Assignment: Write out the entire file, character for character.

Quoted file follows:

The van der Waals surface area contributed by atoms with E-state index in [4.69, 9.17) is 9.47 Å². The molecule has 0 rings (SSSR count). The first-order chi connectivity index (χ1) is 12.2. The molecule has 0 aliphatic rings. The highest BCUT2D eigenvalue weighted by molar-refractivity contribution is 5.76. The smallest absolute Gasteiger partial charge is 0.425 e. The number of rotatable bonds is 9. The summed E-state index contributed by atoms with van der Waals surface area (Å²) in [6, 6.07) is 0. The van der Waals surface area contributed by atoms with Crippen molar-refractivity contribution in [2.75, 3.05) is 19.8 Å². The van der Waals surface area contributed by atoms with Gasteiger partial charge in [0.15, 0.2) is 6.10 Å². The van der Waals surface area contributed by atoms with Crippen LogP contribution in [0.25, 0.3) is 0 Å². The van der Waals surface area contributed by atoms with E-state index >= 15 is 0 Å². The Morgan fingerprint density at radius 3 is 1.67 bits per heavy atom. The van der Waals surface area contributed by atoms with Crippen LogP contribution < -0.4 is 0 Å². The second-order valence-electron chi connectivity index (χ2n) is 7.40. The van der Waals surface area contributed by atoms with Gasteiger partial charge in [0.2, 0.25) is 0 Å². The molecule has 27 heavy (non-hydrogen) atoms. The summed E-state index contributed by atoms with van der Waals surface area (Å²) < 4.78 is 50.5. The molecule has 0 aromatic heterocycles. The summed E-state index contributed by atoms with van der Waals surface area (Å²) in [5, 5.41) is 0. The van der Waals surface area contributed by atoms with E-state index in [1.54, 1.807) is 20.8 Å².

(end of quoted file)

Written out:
The van der Waals surface area contributed by atoms with E-state index in [4.69, 9.17) is 9.47 Å². The molecule has 0 rings (SSSR count). The first-order chi connectivity index (χ1) is 12.2. The molecule has 0 aliphatic rings. The highest BCUT2D eigenvalue weighted by molar-refractivity contribution is 5.76. The smallest absolute Gasteiger partial charge is 0.425 e. The number of rotatable bonds is 9. The summed E-state index contributed by atoms with van der Waals surface area (Å²) in [6, 6.07) is 0. The van der Waals surface area contributed by atoms with Crippen molar-refractivity contribution in [2.75, 3.05) is 19.8 Å². The van der Waals surface area contributed by atoms with Gasteiger partial charge in [0.15, 0.2) is 6.10 Å². The van der Waals surface area contributed by atoms with Crippen LogP contribution in [0.25, 0.3) is 0 Å². The van der Waals surface area contributed by atoms with E-state index >= 15 is 0 Å². The Morgan fingerprint density at radius 3 is 1.67 bits per heavy atom. The van der Waals surface area contributed by atoms with Crippen LogP contribution < -0.4 is 0 Å². The second-order valence-electron chi connectivity index (χ2n) is 7.40. The van der Waals surface area contributed by atoms with Gasteiger partial charge in [0.2, 0.25) is 0 Å². The molecule has 27 heavy (non-hydrogen) atoms. The summed E-state index contributed by atoms with van der Waals surface area (Å²) < 4.78 is 50.5. The molecule has 0 aromatic heterocycles. The summed E-state index contributed by atoms with van der Waals surface area (Å²) in [5, 5.41) is 0. The van der Waals surface area contributed by atoms with E-state index in [1.54, 1.807) is 20.8 Å².